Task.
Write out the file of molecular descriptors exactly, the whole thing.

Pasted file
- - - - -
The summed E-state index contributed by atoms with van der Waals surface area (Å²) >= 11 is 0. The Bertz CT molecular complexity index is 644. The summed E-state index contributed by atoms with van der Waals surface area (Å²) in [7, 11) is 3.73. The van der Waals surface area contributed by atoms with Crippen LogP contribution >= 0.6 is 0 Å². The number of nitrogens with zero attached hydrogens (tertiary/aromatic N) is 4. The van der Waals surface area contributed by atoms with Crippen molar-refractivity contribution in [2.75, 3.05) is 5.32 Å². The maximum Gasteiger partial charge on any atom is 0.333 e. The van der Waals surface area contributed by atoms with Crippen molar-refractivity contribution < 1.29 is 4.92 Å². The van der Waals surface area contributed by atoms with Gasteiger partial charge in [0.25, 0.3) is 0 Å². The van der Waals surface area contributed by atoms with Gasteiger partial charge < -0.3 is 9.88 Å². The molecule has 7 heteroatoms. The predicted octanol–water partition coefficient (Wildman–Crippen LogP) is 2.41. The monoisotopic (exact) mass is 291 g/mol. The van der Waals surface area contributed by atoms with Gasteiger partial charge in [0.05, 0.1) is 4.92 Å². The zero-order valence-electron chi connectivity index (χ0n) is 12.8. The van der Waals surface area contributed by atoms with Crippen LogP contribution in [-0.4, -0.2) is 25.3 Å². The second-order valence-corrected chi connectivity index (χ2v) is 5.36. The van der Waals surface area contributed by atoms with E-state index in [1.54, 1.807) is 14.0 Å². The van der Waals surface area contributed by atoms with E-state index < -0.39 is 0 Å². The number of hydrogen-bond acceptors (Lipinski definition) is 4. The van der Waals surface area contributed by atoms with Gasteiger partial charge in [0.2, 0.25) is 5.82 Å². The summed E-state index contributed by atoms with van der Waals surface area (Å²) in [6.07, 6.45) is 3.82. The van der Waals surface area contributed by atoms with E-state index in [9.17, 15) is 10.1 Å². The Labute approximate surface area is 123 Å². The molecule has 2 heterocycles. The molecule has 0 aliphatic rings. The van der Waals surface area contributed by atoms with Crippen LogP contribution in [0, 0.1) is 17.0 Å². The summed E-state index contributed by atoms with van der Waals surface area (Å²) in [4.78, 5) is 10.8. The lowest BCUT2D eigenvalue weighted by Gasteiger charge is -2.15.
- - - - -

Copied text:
The summed E-state index contributed by atoms with van der Waals surface area (Å²) >= 11 is 0. The Bertz CT molecular complexity index is 644. The summed E-state index contributed by atoms with van der Waals surface area (Å²) in [7, 11) is 3.73. The van der Waals surface area contributed by atoms with Crippen LogP contribution >= 0.6 is 0 Å². The number of nitrogens with zero attached hydrogens (tertiary/aromatic N) is 4. The van der Waals surface area contributed by atoms with Crippen molar-refractivity contribution in [2.75, 3.05) is 5.32 Å². The maximum Gasteiger partial charge on any atom is 0.333 e. The van der Waals surface area contributed by atoms with Crippen molar-refractivity contribution < 1.29 is 4.92 Å². The van der Waals surface area contributed by atoms with Gasteiger partial charge in [0.25, 0.3) is 0 Å². The van der Waals surface area contributed by atoms with Gasteiger partial charge < -0.3 is 9.88 Å². The molecule has 7 heteroatoms. The predicted octanol–water partition coefficient (Wildman–Crippen LogP) is 2.41. The monoisotopic (exact) mass is 291 g/mol. The van der Waals surface area contributed by atoms with Gasteiger partial charge in [0.05, 0.1) is 4.92 Å². The zero-order valence-electron chi connectivity index (χ0n) is 12.8. The van der Waals surface area contributed by atoms with Crippen LogP contribution in [-0.4, -0.2) is 25.3 Å². The second-order valence-corrected chi connectivity index (χ2v) is 5.36. The van der Waals surface area contributed by atoms with E-state index in [1.54, 1.807) is 14.0 Å². The van der Waals surface area contributed by atoms with E-state index < -0.39 is 0 Å². The number of hydrogen-bond acceptors (Lipinski definition) is 4. The van der Waals surface area contributed by atoms with Gasteiger partial charge in [0.2, 0.25) is 5.82 Å². The summed E-state index contributed by atoms with van der Waals surface area (Å²) in [6.07, 6.45) is 3.82. The van der Waals surface area contributed by atoms with E-state index in [9.17, 15) is 10.1 Å². The Labute approximate surface area is 123 Å². The molecule has 2 heterocycles. The molecule has 0 aliphatic rings. The van der Waals surface area contributed by atoms with Crippen LogP contribution in [0, 0.1) is 17.0 Å². The summed E-state index contributed by atoms with van der Waals surface area (Å²) in [4.78, 5) is 10.8. The lowest BCUT2D eigenvalue weighted by Gasteiger charge is -2.15.